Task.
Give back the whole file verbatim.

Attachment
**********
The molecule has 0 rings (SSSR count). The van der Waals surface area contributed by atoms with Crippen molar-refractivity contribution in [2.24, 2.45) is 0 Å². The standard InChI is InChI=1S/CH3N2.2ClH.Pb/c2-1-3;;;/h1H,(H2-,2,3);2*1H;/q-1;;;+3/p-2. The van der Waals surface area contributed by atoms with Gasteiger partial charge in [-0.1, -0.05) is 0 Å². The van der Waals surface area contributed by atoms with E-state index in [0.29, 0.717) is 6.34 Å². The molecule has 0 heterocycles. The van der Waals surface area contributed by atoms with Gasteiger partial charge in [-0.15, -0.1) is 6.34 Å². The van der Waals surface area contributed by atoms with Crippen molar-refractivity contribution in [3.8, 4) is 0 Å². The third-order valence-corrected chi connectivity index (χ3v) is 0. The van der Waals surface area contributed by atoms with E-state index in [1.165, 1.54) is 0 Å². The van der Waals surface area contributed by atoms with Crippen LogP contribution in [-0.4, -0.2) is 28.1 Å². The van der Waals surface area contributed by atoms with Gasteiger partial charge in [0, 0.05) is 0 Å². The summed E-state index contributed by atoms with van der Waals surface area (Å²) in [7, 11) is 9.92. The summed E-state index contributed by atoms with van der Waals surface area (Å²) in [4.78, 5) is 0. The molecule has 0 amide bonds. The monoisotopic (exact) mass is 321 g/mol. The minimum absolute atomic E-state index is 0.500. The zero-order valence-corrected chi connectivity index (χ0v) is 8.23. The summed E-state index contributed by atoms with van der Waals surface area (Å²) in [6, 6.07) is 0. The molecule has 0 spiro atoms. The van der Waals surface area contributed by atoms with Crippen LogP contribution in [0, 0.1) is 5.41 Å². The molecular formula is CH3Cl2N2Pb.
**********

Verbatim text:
The molecule has 0 rings (SSSR count). The van der Waals surface area contributed by atoms with Crippen molar-refractivity contribution in [2.24, 2.45) is 0 Å². The standard InChI is InChI=1S/CH3N2.2ClH.Pb/c2-1-3;;;/h1H,(H2-,2,3);2*1H;/q-1;;;+3/p-2. The van der Waals surface area contributed by atoms with Gasteiger partial charge in [-0.1, -0.05) is 0 Å². The van der Waals surface area contributed by atoms with E-state index in [0.29, 0.717) is 6.34 Å². The molecule has 0 heterocycles. The van der Waals surface area contributed by atoms with Gasteiger partial charge in [-0.15, -0.1) is 6.34 Å². The van der Waals surface area contributed by atoms with Crippen molar-refractivity contribution in [3.8, 4) is 0 Å². The third-order valence-corrected chi connectivity index (χ3v) is 0. The van der Waals surface area contributed by atoms with E-state index in [1.165, 1.54) is 0 Å². The van der Waals surface area contributed by atoms with Crippen LogP contribution in [-0.4, -0.2) is 28.1 Å². The van der Waals surface area contributed by atoms with Gasteiger partial charge in [0, 0.05) is 0 Å². The summed E-state index contributed by atoms with van der Waals surface area (Å²) in [7, 11) is 9.92. The summed E-state index contributed by atoms with van der Waals surface area (Å²) in [4.78, 5) is 0. The molecule has 0 amide bonds. The monoisotopic (exact) mass is 321 g/mol. The minimum absolute atomic E-state index is 0.500. The zero-order valence-corrected chi connectivity index (χ0v) is 8.23. The summed E-state index contributed by atoms with van der Waals surface area (Å²) in [6, 6.07) is 0. The molecule has 0 spiro atoms. The van der Waals surface area contributed by atoms with Crippen LogP contribution in [0, 0.1) is 5.41 Å². The molecular formula is CH3Cl2N2Pb.